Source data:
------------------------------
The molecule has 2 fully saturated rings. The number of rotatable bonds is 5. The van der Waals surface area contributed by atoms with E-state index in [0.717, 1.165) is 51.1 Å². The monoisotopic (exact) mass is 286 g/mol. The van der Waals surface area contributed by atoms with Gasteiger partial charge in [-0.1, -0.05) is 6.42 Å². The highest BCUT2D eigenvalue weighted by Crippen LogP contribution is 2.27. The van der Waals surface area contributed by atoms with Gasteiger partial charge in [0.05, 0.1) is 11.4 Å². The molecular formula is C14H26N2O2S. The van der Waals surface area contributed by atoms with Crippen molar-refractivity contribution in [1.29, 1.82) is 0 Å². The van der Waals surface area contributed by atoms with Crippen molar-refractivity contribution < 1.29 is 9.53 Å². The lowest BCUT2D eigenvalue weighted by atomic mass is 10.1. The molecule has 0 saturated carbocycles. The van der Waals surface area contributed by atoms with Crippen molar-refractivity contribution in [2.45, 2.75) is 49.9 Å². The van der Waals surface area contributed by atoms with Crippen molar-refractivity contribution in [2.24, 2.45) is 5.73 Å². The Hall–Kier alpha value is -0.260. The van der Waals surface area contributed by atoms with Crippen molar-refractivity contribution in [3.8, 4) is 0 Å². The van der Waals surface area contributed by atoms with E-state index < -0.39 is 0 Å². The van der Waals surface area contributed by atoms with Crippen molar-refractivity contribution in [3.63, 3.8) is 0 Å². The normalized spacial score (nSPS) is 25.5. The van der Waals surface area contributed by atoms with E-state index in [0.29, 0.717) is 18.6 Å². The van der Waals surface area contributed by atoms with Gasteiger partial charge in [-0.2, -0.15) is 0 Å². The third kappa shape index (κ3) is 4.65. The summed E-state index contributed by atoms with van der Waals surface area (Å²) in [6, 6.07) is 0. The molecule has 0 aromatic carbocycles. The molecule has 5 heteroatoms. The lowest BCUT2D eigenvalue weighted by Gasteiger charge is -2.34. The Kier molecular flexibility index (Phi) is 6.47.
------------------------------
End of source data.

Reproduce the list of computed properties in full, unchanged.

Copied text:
The molecule has 2 fully saturated rings. The number of rotatable bonds is 5. The van der Waals surface area contributed by atoms with E-state index in [0.717, 1.165) is 51.1 Å². The monoisotopic (exact) mass is 286 g/mol. The van der Waals surface area contributed by atoms with Gasteiger partial charge in [-0.1, -0.05) is 6.42 Å². The highest BCUT2D eigenvalue weighted by Crippen LogP contribution is 2.27. The van der Waals surface area contributed by atoms with Gasteiger partial charge in [0.05, 0.1) is 11.4 Å². The molecular formula is C14H26N2O2S. The van der Waals surface area contributed by atoms with Crippen molar-refractivity contribution in [1.29, 1.82) is 0 Å². The van der Waals surface area contributed by atoms with Crippen molar-refractivity contribution < 1.29 is 9.53 Å². The lowest BCUT2D eigenvalue weighted by atomic mass is 10.1. The molecule has 0 saturated carbocycles. The van der Waals surface area contributed by atoms with Crippen molar-refractivity contribution in [2.45, 2.75) is 49.9 Å². The van der Waals surface area contributed by atoms with Crippen molar-refractivity contribution in [2.24, 2.45) is 5.73 Å². The Hall–Kier alpha value is -0.260. The van der Waals surface area contributed by atoms with Crippen molar-refractivity contribution in [3.8, 4) is 0 Å². The van der Waals surface area contributed by atoms with E-state index < -0.39 is 0 Å². The van der Waals surface area contributed by atoms with Crippen molar-refractivity contribution in [3.63, 3.8) is 0 Å². The normalized spacial score (nSPS) is 25.5. The van der Waals surface area contributed by atoms with E-state index in [0.29, 0.717) is 18.6 Å². The van der Waals surface area contributed by atoms with Gasteiger partial charge in [-0.2, -0.15) is 0 Å². The third kappa shape index (κ3) is 4.65. The summed E-state index contributed by atoms with van der Waals surface area (Å²) in [6, 6.07) is 0. The molecule has 0 aromatic carbocycles. The molecule has 5 heteroatoms. The lowest BCUT2D eigenvalue weighted by Gasteiger charge is -2.34. The Kier molecular flexibility index (Phi) is 6.47.